The main reason why the NEP is harmful to women in/aspiring for higher education is not just because of the lack of ideas to bring women into higher education, but also the core ideas and steps in the document. One such measure which was repeatedly highlighted to me by Professor Abha Dev Habib and student activists I spoke to when I was researching another article on the NEP (read it here) was the 4-year degree and ‘lifelong-learning’.

The idea of ‘lifelong-learning’ in higher education means that during a 4-year degree, one can drop out after any year and get some form of certification for it. Ie. If I decide to drop out before completing my fourth year, I will be given a certification, diploma, or some other documentation. When you combine this with the rising costs of education in India, which will only be exacerbated by the NEP, that only certain sections of society will be able to get a full degree.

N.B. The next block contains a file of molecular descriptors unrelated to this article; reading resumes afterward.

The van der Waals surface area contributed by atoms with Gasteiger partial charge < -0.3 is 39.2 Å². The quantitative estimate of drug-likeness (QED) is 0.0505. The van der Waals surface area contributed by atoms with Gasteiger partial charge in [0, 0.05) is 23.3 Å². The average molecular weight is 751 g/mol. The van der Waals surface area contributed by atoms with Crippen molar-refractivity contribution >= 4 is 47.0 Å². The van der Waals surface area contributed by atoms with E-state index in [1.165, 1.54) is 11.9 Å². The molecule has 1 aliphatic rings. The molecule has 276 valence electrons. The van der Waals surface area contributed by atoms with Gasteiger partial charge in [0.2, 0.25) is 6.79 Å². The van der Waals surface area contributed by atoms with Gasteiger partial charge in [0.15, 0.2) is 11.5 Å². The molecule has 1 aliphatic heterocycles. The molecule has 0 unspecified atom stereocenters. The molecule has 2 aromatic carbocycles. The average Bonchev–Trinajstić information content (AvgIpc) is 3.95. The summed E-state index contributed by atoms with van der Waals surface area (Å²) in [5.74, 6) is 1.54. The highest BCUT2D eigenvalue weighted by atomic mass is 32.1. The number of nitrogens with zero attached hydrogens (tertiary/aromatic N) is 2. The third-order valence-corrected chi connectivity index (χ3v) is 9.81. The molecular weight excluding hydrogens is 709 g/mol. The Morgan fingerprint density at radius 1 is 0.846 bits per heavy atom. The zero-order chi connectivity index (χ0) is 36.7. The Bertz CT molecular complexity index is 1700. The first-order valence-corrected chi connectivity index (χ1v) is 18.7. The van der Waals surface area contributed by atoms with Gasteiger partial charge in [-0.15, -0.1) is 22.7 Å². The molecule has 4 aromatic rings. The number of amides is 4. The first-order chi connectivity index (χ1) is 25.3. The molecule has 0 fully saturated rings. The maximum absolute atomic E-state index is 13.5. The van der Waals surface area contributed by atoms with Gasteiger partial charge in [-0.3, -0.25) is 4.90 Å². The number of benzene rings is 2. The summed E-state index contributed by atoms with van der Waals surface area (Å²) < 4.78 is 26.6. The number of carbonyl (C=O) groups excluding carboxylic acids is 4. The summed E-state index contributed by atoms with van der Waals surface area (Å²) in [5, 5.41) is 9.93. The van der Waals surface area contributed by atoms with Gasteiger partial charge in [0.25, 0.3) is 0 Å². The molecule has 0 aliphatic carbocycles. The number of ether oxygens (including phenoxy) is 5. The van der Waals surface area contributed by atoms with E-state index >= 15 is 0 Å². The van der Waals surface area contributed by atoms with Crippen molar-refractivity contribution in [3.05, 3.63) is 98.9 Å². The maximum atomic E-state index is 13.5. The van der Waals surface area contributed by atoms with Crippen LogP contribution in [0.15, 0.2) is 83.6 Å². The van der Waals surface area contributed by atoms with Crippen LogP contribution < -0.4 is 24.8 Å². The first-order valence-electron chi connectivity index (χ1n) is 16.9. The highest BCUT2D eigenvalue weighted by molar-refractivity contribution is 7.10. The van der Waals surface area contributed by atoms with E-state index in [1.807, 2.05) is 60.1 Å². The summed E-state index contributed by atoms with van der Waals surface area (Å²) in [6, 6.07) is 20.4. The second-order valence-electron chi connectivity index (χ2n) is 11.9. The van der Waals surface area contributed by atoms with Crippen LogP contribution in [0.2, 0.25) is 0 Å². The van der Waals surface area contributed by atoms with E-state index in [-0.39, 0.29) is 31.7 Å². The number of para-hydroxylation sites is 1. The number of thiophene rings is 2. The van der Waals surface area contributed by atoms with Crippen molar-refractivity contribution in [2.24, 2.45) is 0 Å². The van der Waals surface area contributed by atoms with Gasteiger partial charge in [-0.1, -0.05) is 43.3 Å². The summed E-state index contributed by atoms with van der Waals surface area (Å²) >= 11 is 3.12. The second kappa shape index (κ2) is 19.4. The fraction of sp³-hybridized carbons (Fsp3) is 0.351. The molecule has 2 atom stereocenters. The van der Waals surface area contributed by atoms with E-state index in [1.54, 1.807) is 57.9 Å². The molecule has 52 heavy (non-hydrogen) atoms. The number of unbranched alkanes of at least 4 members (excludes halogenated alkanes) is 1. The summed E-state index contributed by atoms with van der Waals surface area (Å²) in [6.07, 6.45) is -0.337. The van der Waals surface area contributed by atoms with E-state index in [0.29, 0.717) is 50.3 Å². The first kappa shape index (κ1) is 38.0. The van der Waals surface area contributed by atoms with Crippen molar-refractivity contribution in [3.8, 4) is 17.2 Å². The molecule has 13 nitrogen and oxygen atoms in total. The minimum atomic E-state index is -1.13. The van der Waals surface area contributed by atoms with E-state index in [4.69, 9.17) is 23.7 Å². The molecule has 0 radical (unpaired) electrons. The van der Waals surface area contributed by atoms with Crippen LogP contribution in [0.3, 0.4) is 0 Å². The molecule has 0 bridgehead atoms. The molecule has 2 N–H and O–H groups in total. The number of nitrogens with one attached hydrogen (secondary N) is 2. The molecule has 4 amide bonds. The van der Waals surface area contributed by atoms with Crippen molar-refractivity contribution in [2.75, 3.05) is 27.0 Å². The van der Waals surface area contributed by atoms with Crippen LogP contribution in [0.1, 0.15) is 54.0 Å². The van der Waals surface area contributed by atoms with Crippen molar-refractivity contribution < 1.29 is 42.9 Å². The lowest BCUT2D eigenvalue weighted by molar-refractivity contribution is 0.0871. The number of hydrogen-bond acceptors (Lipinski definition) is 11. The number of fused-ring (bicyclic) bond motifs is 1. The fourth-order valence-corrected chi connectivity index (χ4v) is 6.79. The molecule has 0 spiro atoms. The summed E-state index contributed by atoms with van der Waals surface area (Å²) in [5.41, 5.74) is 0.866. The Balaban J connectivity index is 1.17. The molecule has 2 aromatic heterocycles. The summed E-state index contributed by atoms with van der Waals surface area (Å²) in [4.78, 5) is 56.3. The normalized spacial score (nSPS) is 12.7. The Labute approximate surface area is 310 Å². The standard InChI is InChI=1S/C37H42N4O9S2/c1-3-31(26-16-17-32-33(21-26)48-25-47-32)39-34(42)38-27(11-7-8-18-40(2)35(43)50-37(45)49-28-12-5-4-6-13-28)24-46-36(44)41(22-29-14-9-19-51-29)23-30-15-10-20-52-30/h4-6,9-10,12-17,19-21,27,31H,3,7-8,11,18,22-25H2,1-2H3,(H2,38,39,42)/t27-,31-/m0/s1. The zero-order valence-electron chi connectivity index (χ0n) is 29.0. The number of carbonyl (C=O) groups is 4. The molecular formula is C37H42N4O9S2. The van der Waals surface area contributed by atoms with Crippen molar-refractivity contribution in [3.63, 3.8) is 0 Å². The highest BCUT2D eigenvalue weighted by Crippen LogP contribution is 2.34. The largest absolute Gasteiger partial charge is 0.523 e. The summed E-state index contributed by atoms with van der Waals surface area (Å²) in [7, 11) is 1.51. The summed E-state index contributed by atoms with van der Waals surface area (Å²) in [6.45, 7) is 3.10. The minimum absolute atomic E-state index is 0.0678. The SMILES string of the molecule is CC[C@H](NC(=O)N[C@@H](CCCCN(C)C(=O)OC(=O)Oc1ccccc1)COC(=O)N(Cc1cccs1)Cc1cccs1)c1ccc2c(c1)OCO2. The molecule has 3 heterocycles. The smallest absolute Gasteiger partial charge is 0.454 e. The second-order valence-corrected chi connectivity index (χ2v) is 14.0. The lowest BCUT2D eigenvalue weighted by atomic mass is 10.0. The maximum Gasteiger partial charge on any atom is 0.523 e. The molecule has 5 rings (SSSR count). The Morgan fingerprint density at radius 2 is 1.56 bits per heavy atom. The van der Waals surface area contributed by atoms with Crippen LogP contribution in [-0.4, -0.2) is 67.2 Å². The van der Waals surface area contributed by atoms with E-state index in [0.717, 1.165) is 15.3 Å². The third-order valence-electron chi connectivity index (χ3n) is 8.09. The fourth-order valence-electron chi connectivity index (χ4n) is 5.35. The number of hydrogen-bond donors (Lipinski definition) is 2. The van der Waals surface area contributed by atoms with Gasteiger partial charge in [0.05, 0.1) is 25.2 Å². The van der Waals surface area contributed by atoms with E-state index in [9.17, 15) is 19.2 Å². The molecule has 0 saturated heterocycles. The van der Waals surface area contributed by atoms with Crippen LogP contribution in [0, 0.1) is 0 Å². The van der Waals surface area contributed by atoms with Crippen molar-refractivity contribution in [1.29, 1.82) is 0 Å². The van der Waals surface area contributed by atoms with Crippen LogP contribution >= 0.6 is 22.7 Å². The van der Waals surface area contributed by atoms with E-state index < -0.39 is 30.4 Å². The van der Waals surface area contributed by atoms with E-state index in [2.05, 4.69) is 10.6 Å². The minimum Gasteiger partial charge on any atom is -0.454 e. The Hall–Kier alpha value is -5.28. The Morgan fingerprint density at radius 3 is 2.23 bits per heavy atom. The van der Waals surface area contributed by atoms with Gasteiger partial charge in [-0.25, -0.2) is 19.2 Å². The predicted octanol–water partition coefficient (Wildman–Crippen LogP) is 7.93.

This idea was expanded to me by Professor Abha Dev Habib, a member of Delhi University Teacher’s Association (DUTA), and a professor at Miranda House. She points out that it will be members of marginalized sections such as SCs, ST, OBCs, religious minorities, etc., who won’t be allowed or have the ability to complete higher education and will have to settle for a diploma or certificate.

Within these marginalized sections, it will be the women who end up suffering even more in the patriarchal construct that is prevalent in India, with many families perhaps refusing to fund 4 years of higher education.

The government states that lifelong learning and dropping out before completing a degree is a matter of choice depending on the individual and their goals. This claim couldn’t be any further from the truth as India is a country where women, especially from marginalized sections of society have little to no agency in these matters.